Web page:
December 19, 2013

A Tabletop Dungeon Escape Game

Hello World.
I made a new game.
It's a tabletop dungeon escape game played atop QR code maps (all scan-able, yay!).
It is called Queen Regent's Dungeon Escape.
I made this for my kids for Christmas, but unfortunately didn't finish in time to receive a print of this, so I will need to print this on my printer for them.
But the book is now available here: Queen Regent's Dungeon Escape
I figured, since you can't get it by Christmas either, I will give you all a download of this book here: QRDE.pdf
You can print it from your printer.
This download will be available through December 25th, 2013.

Download and play with your kids!
Merry Christmas!

November 5, 2013

345 - Fun w/ Numbers

I realized I hadn't updated this blog in a while (sorry, been busy with things I'm sure I'll update you about in the near future). So, I calculated you all a poem.

There are two ways to read 345: one way is to read it as a series of numbers, the other is to read it as a series of letters. 180-degrees, ya dig?

Here is the poem as a zip file of 13 images:

Um, Enjoy!


July 30, 2013


TERMINAL BOOT is an experiment in translating methods and delivery of digital literature to a purely pen-&-ink medium. The load time of electronic work is here represented with printed words, producing a text which reflects not only the visual characteristics of a boot screen, but also the time taken to load a larger piece of software by an honest read-through.

Additionally, this book is an experiment in pacing, tension and resolution, through erratic progress indication.

The conclusion is intentionally open-ended, so that this book may serve as a thought-provoking standalone artifact, or as a prologue to any existing work of printed text.

It may be found here: TERMINAL BOOT



June 27, 2013

Adalay Drifts Away - Bilingual Children's Lit in English/BASIC

I'm not going to lie: I love the time of year for Cheerios books.

If you're not familiar, every year for a couple of months, Cheerios releases their Spoonfuls of Stories books, bilingual children's books (English and Spanish) that are included inside specially-marked boxes of Cheerios cereal. My kids love these books. I love these books. They are pocket sized, beautifully illustrated, and the along-side Spanish translation helps to reinforce the lessons which Dora the Explorer and her abrasive backpack have taught my 2-year-old about alternative languages (something this pocket of America so unfortunately lacks).

I've always wanted to write a Cheerios book. Now that I'm a grown up, I suppose I can.

But let's rewind to a time when I wasn't a grown up. I didn't have Cheerios books. The only marginally bilingual books that I owned looked like this:

This and many such books may still be found online at

They were usually a series of short stories, or complete novellas, which, within the standard story prose, would contain snippets, or entire standalone sections, of code which could be entered into a BASIC interpreter. These pieces of code would enhance the story in one way or another, from displaying text on the screen to allowing entire games to be played to further the narrative. And while they didn't teach me Spanish, they taught me BASIC to at least a base level of competency.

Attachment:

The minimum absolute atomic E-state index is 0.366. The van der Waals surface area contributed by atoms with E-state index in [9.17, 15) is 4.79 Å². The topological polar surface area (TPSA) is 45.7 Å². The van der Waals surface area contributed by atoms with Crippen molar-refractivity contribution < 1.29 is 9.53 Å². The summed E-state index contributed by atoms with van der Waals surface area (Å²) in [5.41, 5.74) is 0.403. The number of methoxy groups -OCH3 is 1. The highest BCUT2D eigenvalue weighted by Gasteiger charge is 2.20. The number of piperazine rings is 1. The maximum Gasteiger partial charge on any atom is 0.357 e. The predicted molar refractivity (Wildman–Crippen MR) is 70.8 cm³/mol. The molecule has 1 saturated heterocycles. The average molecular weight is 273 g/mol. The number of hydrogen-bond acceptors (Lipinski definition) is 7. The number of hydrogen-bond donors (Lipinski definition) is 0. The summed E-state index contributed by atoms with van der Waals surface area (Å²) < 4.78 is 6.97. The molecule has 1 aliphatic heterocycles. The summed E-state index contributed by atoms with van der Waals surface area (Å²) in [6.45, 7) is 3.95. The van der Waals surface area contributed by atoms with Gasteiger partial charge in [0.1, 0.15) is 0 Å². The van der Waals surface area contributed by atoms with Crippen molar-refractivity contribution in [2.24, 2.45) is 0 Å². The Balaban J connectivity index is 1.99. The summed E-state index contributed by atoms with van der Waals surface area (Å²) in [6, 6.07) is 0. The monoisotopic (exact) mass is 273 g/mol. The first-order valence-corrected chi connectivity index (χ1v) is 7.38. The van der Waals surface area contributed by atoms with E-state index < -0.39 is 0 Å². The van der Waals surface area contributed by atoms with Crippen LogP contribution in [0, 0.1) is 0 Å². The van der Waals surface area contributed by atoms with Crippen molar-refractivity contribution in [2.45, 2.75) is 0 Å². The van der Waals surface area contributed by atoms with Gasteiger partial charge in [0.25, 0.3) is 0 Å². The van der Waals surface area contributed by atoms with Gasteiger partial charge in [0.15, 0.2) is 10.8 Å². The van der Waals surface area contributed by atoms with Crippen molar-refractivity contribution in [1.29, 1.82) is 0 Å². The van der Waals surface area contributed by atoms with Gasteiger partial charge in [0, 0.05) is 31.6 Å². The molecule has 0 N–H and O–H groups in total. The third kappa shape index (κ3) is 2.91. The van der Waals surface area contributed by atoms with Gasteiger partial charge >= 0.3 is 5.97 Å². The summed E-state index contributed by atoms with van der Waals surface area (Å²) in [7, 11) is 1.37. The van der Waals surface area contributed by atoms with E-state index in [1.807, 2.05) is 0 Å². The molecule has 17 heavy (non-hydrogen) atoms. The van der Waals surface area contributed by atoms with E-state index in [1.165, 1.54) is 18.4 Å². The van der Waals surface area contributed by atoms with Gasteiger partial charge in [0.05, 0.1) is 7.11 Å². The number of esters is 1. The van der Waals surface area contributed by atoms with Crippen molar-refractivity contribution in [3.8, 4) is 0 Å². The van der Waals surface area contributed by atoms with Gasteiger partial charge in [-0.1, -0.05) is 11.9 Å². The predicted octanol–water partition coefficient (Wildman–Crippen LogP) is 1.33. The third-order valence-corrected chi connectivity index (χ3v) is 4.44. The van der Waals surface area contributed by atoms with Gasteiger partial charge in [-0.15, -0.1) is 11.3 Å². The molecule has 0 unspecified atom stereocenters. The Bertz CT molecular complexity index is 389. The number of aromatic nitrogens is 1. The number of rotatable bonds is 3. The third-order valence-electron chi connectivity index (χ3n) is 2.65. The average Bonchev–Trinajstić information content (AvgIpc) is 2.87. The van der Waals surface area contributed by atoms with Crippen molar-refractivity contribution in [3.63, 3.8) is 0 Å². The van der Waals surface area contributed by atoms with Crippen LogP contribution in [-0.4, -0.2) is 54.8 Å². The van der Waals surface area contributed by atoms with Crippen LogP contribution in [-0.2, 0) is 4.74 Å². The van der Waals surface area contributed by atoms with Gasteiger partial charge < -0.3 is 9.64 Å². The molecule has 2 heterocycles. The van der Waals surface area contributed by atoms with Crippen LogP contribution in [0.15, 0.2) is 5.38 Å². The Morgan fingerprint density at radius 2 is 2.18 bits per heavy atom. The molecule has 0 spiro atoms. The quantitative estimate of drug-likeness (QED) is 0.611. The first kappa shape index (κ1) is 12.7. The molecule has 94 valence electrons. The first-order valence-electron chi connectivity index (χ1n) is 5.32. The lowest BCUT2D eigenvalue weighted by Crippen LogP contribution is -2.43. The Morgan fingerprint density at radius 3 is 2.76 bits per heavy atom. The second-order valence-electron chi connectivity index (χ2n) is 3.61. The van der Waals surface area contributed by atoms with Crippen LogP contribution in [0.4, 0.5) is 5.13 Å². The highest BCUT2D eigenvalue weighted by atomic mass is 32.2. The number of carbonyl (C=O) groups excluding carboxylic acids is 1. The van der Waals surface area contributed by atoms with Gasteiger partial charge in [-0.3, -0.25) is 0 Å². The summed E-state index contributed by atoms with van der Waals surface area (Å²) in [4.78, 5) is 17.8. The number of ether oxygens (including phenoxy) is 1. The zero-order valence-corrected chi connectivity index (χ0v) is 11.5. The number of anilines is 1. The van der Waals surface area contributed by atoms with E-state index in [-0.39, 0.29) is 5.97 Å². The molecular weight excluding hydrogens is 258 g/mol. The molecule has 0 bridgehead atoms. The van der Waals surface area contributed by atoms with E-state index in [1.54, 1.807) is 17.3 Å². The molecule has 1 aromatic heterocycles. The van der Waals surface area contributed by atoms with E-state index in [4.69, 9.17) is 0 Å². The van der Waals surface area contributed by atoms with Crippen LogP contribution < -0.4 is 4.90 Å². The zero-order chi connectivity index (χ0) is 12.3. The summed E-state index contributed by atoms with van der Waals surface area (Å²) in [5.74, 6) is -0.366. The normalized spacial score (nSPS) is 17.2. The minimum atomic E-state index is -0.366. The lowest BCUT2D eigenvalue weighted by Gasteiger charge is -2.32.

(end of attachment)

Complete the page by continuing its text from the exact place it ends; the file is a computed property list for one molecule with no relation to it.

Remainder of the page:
Now I know there are many that will argue that BASIC is not a "language," and would not help to satisfy a language requirement toward degree completion, but honey nuts to that. By reading these books as a child, and inputting the printed code into the Commodore 64 BASIC interpreter, I was learning to communicate with a machine. There was no slang, no ambiguity, and my goodness, if I didn't get the syntax exactly right in every sentence which I "spoke," the machine would tell me, hand-slappedly, that I was doing it wrong (very much like my high school German teacher: "The Frau").

I've always wanted to write a BASIC-enhanced book. Now that I'm a grown up, I went ahead and did so. And to kill two birds &c., I've gone ahead and created a bilingual, Cheerios-style children's book, in English and Commodore 64 BASIC.

Adalay Drifts Away is a book that I wrote for my daughter to give her the same experience that I had growing up with a C64. Now that these machines are hard to come by, I've loaded an emulator on our home machine (Frodo for Mac OS). She's a little too young to input the code at this time, but with her daddy's assistance, she is able to experience a higher level of traditional storybook storytelling.

In a manner similar to that of Cheerios books, the English prose is set side-by-side with a BASIC translation of each scene. Rather than be a simple translation (like an English-Spanish one would be), the BASIC translation takes what is written in English and presents on-screen animation, audio, and other user-driven processes which directly reflect the words on the page.

I will admit, one of my favorite aspects of this is seeing the code written on the page. This, to me, proves the legitimacy of BASIC as a written language. If one is fluent enough, the need to input this into a machine goes away. The code becomes a set of signifiers which the brain can process and translate into mental images, audio, and other user-driven ideas, just as well as a machine can.